Casting Lights and Shadows upon Kiamat

We spoke with Berlin-based transmedia artist Thais Nepomuceno to understand her process of bringing the visual aspect of the theatre-musical Kiamat to life.

Thais casting shadow during Kiamat rehearsal.

Doing the lighting design for Kiamat musical on easter weekend felt nostalgic for Thais. It reminded her of the time when she was part of a local art group in her hometown, when they used to do big theatre production to reenact Passion of the Christ every year.

Growing up in the poorer area outside Rio, Brazil, young folks like Thais didn’t have easy access to art and cultural activities. At least not until the city started a project to give young people a chance to engage with such activities. The city funded a production that would be shown for free (or for a small fee). Around the production the kids would take part in various workshops to learn music, acting, dance, wardrobe and costume design, and other the technical aspects of art production. Thais was 17, and she was looking to learn something new. She recalled, “I joined the lighting workshop and I actually still in touch with my tutor from back then. I’m really grateful to be a part of that program. It helped me when I finally had to choose my career. I knew what I wanted to do.”

Before finishing her bachelor program for Art Design in Brazil, she had a chance to stay in Portugal for a year as an exchange student in a cinema school. “By then I knew that I want to return to Europe to see more, to do more,” she said. To get the skills that she needed to secure more opportunities, she did a master program for Audio Visual Contents in Valencia. She eventually found a job, but it wasn’t quite the life that she wanted. “I had a good life there. Good weather, good people. But (Barcelona is) not good for jobs,” she said. It was 2017 and the political sitation in Brasil was deteriorating. She decided, “I wanted to get a better options to work in my field, so I moved to Berlin.”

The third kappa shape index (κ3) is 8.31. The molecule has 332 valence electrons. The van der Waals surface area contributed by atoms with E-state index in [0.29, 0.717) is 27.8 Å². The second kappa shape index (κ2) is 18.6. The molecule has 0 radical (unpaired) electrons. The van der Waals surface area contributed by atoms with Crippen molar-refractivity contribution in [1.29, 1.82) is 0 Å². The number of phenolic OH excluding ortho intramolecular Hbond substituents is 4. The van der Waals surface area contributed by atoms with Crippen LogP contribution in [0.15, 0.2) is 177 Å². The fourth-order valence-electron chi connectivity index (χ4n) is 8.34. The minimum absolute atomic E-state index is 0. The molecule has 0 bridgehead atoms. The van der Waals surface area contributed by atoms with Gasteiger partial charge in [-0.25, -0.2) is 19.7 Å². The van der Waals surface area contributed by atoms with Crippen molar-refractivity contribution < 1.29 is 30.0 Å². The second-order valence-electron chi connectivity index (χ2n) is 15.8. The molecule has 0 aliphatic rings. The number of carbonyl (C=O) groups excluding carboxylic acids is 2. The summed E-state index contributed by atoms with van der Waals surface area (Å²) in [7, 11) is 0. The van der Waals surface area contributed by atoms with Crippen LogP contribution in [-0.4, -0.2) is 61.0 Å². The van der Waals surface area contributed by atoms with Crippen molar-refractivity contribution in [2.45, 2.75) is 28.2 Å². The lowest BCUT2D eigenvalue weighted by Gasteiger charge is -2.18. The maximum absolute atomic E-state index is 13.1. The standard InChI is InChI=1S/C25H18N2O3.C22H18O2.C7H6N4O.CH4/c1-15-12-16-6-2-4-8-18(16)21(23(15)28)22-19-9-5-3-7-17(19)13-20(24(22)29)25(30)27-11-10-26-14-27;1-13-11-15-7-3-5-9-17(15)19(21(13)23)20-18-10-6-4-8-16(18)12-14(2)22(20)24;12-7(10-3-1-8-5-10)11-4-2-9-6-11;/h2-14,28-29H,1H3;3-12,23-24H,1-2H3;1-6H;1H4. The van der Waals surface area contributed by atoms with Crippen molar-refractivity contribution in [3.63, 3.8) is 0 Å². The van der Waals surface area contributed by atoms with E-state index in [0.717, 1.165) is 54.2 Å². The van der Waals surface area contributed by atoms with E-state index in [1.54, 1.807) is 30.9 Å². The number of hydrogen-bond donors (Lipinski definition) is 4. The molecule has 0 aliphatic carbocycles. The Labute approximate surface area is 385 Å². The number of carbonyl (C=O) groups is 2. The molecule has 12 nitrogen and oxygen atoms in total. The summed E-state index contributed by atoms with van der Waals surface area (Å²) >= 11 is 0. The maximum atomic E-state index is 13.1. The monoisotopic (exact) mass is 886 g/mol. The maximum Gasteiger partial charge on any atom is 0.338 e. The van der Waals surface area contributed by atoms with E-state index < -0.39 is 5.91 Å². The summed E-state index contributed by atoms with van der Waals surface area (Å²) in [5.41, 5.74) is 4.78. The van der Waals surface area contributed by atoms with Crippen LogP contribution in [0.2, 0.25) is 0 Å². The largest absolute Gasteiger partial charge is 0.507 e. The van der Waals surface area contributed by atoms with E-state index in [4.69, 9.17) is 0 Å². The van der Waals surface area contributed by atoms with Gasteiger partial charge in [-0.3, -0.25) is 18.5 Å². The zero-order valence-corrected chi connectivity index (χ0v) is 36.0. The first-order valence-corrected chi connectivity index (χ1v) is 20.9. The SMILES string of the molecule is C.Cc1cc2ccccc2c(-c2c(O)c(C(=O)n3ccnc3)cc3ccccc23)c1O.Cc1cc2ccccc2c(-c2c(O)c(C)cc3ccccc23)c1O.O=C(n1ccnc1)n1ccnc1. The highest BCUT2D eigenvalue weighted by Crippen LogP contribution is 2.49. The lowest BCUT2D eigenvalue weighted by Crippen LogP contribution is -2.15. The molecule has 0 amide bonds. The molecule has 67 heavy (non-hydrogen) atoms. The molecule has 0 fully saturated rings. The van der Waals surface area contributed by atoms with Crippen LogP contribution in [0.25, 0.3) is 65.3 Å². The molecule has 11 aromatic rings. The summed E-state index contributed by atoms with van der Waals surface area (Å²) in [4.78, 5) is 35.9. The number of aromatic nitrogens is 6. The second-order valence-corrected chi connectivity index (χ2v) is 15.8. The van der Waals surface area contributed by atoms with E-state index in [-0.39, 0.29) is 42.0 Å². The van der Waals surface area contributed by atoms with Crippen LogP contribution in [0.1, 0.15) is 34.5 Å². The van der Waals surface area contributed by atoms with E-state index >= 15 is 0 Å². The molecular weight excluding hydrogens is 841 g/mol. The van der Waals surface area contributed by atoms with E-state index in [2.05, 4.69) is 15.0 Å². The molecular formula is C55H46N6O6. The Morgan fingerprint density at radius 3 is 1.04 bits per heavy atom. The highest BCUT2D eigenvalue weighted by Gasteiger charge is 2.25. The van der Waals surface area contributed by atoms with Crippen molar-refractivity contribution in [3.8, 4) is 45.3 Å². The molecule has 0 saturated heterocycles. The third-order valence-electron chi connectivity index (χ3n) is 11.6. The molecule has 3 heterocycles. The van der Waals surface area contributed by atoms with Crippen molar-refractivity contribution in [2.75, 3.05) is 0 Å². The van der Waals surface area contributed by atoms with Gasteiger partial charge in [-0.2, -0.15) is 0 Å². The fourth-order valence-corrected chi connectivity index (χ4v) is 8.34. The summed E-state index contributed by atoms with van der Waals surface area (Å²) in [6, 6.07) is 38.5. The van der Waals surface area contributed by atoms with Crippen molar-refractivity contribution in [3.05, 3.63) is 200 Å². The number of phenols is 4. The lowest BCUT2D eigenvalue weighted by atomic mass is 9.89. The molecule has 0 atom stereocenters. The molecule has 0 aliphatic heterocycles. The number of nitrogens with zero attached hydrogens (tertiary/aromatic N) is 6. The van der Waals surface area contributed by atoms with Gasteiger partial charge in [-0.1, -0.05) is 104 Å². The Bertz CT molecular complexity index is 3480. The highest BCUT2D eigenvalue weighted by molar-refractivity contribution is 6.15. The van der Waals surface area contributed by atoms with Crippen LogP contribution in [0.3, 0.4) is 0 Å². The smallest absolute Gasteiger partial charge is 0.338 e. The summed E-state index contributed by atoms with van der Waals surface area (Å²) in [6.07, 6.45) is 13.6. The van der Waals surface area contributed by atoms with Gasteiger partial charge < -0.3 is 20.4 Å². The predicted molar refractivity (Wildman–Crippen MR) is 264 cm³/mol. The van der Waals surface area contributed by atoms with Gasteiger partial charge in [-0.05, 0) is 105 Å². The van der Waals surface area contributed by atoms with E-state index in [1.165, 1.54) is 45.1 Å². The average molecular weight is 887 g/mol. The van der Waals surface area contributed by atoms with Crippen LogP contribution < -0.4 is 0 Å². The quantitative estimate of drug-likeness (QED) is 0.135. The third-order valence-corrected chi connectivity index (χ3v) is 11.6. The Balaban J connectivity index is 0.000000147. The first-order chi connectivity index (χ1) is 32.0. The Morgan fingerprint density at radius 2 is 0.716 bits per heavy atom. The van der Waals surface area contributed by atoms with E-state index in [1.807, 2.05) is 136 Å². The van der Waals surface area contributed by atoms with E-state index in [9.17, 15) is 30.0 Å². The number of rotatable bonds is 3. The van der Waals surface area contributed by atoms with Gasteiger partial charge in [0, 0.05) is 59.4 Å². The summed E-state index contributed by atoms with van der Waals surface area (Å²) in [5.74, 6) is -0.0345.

Although she mainly work as a light designer, Thais had done numerous things in Berlin. she said, “I did some collabs before pandemic started. I’m currrently enjoying my work in editing documentary films. Previously I also did some video design.” From which the people started to notice her work, since she had to do some lighting design also in some of her video works.

Thais and Soydivision finally found each other around AnaConda am Ufer, Berlin. After admiring each other’s works for quite some time, both finally expressed their interest to collaborate. Kiamat was the first chance to do so.

During Kiamat’s rehearsal days in Morphine Records Raum, Thais lingered among the players. Although she didn’t take part in the music, she made sure to absorb everything in an attempt to translate the aural experience into visual interpretation.

Thais on the Process of Visualising Kiamat

“My process varies. I’m very adaptable under different circumstances. Usually I like to spend more time with the rehearsals. With music performative like Kiamat, I like to see the variations. When there’s movement, when the music or tempo changes. I like to see the things that grabs my attention and find a space where I can match the transitions of lights. When the music has the key points.